Greek – “Barely Legal”

“Barely Legal”

June 2nd, 2008

Last week, you might remember that I instituted a new rule where I wouldn’t complain about Casey Cartwright.

However, anyone who’s taken a practice LSAT has come across the toughest logic problem of all: when a central character of a series has a lot of screen time in every episode, and a television critic is planning to review the episode despite a desire to no longer speak of his frustrations with said character, what kind of review will he write?

The answer, of course, is a short one. As a result, perhaps to no one’s surprise, the rule is ending. This isn’t to say that the episode is an especially awful one for Ms. Cartwright, but rather that it demands I actually care about her storyline for it to be anything even close to engaging. However, by episode’s end, I actually had some positive things to say, so maybe I didn’t even need the rule!

At the end of the day, though, it’s a weak effort for the series: Rusty and Cappie are busy circumventing the law, Ashley is busy learning the harsh law of credit cards, and Casey is busy learning how to get into law school while ignoring the laws of her new relationships.

And, unfortunately, this episode does little to elevate the series above “barely enjoyable,” something that can’t be said for some of its more accomplished segments.

Unsurprisingly, it’s Rusty and Cappie who provide the most enjoyment in the episode, a storyline that combines the mixed moral messaging of teaching viewers how to get into bars with a fake I.D. and the consequences of living a lie. I’m sure that some parents, already concerned with the show’s messaging contradicting the family side of things, could have some issues with the former point, but the latter at least seems like a logical progression of Rusty’s character.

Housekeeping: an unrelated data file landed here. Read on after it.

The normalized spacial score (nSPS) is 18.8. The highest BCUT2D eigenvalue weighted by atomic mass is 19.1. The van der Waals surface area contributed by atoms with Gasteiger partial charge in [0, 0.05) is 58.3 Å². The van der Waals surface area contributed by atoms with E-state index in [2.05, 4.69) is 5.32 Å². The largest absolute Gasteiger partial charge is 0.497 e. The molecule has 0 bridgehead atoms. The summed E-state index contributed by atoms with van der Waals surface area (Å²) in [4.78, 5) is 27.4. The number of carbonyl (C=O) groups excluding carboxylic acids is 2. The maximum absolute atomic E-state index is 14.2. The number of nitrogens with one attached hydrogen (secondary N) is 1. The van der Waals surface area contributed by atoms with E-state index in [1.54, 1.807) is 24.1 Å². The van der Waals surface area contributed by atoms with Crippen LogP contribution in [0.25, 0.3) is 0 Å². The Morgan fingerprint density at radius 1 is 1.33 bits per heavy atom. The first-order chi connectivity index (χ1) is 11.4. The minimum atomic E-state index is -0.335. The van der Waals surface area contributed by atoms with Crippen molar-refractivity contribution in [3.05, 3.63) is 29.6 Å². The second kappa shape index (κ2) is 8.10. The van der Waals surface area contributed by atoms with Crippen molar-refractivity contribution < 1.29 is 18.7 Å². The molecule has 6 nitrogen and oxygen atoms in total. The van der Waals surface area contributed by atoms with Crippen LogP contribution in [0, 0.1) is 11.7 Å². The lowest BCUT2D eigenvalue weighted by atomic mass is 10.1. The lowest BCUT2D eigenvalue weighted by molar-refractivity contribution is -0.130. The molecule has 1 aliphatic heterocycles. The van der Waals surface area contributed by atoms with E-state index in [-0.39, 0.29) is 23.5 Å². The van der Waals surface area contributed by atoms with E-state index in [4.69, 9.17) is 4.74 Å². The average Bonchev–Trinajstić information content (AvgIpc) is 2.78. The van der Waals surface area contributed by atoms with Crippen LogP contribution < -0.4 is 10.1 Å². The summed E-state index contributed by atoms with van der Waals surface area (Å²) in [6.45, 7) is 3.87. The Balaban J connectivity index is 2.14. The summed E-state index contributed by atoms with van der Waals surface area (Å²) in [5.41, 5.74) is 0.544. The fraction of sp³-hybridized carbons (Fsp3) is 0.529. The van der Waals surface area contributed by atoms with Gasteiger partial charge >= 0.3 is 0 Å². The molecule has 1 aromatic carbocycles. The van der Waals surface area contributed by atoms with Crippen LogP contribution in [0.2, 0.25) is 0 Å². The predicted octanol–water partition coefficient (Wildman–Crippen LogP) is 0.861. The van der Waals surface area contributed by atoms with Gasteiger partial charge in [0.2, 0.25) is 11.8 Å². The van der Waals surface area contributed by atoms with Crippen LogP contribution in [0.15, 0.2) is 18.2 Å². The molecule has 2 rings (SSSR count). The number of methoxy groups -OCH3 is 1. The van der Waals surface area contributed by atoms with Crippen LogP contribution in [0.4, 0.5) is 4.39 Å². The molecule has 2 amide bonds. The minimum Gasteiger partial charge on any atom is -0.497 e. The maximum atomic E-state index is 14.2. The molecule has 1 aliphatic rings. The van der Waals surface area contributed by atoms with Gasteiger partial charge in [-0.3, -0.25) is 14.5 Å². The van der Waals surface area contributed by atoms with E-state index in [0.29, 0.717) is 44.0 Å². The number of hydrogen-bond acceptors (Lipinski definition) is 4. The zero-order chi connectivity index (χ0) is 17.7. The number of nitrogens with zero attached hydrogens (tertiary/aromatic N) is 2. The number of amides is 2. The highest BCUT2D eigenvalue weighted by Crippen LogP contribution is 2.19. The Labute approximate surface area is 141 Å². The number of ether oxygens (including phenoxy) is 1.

It’s unfortunate, then, that his big bungle (Where his lie, fronting as a musician, is revealed at a wedding) is pretty much ripped right out of American Pie 2 (Seriously, right out of it), although this time it obviously works out in the opposite direction. If it wasn’t for Dale returning to the series for some rather nice one-liners, the entire storyline felt a bit like a parody of less-interesting teen comedies. Sure, the episode’s other storylines had a lack of light-hearted comedy in their conclusions, but did this one have to devolve so clearly?

Admittedly, it was nice for things to be humorous for a change, especially in an episode where things seem rather dire or serious. In particular, Ashley’s storyline is a rather useless little diversion into how credit cards can result in overspending that never pays off in this episode. It’s a path that we, as viewers over the age of 20, know too well – people get credit cards, aren’t responsible, will crash and burn eventually. It’s a bit too much of a morality tale for my tastes, and hopefully the finale doesn’t throw it into our faces too greatly.